Relative timing of uplift along the Zagros Mountain Front Flexure (Kurdistan Region of Iraq): Constrained by geomorphic indices and landscape evolution modeling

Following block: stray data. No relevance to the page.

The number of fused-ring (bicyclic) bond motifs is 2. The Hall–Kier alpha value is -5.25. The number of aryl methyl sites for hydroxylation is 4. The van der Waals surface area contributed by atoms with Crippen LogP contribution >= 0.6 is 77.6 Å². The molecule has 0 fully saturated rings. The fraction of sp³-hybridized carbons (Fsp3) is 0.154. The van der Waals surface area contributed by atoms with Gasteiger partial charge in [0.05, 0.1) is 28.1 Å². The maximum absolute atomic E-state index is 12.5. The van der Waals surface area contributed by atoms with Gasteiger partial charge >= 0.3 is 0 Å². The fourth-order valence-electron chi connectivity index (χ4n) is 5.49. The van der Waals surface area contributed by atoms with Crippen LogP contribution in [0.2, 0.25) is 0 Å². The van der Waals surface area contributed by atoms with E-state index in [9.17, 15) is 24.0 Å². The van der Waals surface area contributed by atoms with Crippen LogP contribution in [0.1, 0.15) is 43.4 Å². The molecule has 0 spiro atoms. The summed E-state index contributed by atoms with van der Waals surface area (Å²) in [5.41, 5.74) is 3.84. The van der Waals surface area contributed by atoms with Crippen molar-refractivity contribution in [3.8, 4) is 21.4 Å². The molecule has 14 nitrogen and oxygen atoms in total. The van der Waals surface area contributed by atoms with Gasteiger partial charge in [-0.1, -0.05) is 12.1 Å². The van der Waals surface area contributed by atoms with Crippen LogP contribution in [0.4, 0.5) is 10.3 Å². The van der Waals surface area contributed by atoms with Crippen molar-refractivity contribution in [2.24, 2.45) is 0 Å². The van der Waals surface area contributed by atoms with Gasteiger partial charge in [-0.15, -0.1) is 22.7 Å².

The Mountain Front Flexure marks a dominant topographic step in the frontal part of the Zagros Fold–Thrust Belt. It is characterized by numerous active anticlines atop of a basement fault. So far, little is known about the relative activity of the anticlines, about their evolution, or about how crustal deformation migrates over time. We assessed the relative landscape maturity of three along-strike anticlines (from SE to NW: Harir, Perat, and Akre) located on the hanging wall of the Mountain Front Flexure in the Kurdistan Region of Iraq to identify the most active structures and to gain insights into the evolution of the fold–thrust belt. Landscape maturity was evaluated using geomorphic indices such as hypsometric curves, hypsometric integral, surface roughness, and surface index. Subsequently, numerical landscape evolution models were run to estimate the relative time difference between the onset of growth of the anticlines, using the present-day topography of the Harir Anticline as a base model. A stream power equation was used to introduce fluvial erosion, and a hillslope diffusion equation was applied to account for colluvial sediment transport. For different time steps of model evolution, we calculated the geomorphic indices generated from the base model. While Akre Anticline shows deeply incised valleys and advanced erosion, Harir and Perat anticlines have relatively smoother surfaces and are supposedly younger than the Akre Anticline. The landscape maturity level decreases from NW to SE. A comparison of the geomorphic indices of the model output to those of the present-day topography of Perat and Akre anticlines revealed that it would take the Harir Anticline about 80–100 and 160–200 kyr to reach the maturity level of the Perat and Akre anticlines, respectively, assuming erosion under constant conditions and constant rock uplift rates along the three anticlines. Since the factors controlling geomorphology (lithology, structural setting, and climate) are similar for all three anticlines, and under the assumption of constant growth and erosion conditions, we infer that uplift of the Akre Anticline started 160–200 kyr before that of the Harir Anticline, with the Perat Anticline showing an intermediate age. A NW-ward propagation of the Harir Anticline itself implies that the uplift has been independent within different segments. Our method of estimating the relative age difference can be applied to many other anticlines in the Mountain Front Flexure region to construct a model of temporal evolution of this belt.